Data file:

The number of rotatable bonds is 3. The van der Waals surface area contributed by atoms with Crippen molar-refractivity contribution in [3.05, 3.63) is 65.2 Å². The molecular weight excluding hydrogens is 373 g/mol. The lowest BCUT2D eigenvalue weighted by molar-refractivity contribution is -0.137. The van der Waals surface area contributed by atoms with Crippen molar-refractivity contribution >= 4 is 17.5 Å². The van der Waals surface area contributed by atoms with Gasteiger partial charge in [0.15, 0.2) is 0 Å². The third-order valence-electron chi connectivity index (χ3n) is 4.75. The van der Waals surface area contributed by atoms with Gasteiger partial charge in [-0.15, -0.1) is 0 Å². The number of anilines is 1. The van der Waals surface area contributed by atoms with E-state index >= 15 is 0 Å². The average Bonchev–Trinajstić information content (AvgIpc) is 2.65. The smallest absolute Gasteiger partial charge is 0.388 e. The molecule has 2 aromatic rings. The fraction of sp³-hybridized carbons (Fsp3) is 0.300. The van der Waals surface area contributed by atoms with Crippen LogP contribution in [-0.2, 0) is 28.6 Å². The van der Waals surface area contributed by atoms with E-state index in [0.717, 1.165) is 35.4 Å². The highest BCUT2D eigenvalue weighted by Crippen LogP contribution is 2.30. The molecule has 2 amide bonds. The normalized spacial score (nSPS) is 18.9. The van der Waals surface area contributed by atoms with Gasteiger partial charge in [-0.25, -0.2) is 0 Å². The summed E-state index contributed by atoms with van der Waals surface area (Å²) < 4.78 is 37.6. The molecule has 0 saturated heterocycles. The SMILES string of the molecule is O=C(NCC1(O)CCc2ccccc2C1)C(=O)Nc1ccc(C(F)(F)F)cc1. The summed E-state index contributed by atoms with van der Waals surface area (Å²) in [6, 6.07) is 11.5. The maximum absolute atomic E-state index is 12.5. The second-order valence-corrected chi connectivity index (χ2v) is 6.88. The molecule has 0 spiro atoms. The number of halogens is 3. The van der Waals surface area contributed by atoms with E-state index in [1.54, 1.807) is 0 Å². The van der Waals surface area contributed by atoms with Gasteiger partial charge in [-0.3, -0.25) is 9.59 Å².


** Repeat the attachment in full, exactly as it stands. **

The number of rotatable bonds is 3. The van der Waals surface area contributed by atoms with Crippen molar-refractivity contribution in [3.05, 3.63) is 65.2 Å². The molecular weight excluding hydrogens is 373 g/mol. The lowest BCUT2D eigenvalue weighted by molar-refractivity contribution is -0.137. The van der Waals surface area contributed by atoms with Crippen molar-refractivity contribution >= 4 is 17.5 Å². The van der Waals surface area contributed by atoms with Gasteiger partial charge in [0.15, 0.2) is 0 Å². The third-order valence-electron chi connectivity index (χ3n) is 4.75. The van der Waals surface area contributed by atoms with Gasteiger partial charge in [-0.15, -0.1) is 0 Å². The number of anilines is 1. The van der Waals surface area contributed by atoms with E-state index >= 15 is 0 Å². The average Bonchev–Trinajstić information content (AvgIpc) is 2.65. The smallest absolute Gasteiger partial charge is 0.388 e. The molecule has 2 aromatic rings. The fraction of sp³-hybridized carbons (Fsp3) is 0.300. The van der Waals surface area contributed by atoms with Crippen LogP contribution in [-0.2, 0) is 28.6 Å². The van der Waals surface area contributed by atoms with E-state index in [0.717, 1.165) is 35.4 Å². The highest BCUT2D eigenvalue weighted by Crippen LogP contribution is 2.30. The molecule has 2 amide bonds. The normalized spacial score (nSPS) is 18.9. The van der Waals surface area contributed by atoms with Gasteiger partial charge in [-0.25, -0.2) is 0 Å². The summed E-state index contributed by atoms with van der Waals surface area (Å²) < 4.78 is 37.6. The molecule has 0 saturated heterocycles. The SMILES string of the molecule is O=C(NCC1(O)CCc2ccccc2C1)C(=O)Nc1ccc(C(F)(F)F)cc1. The summed E-state index contributed by atoms with van der Waals surface area (Å²) in [6, 6.07) is 11.5. The maximum absolute atomic E-state index is 12.5. The second-order valence-corrected chi connectivity index (χ2v) is 6.88. The molecule has 0 spiro atoms. The number of halogens is 3. The van der Waals surface area contributed by atoms with E-state index in [1.54, 1.807) is 0 Å². The van der Waals surface area contributed by atoms with Gasteiger partial charge in [-0.3, -0.25) is 9.59 Å².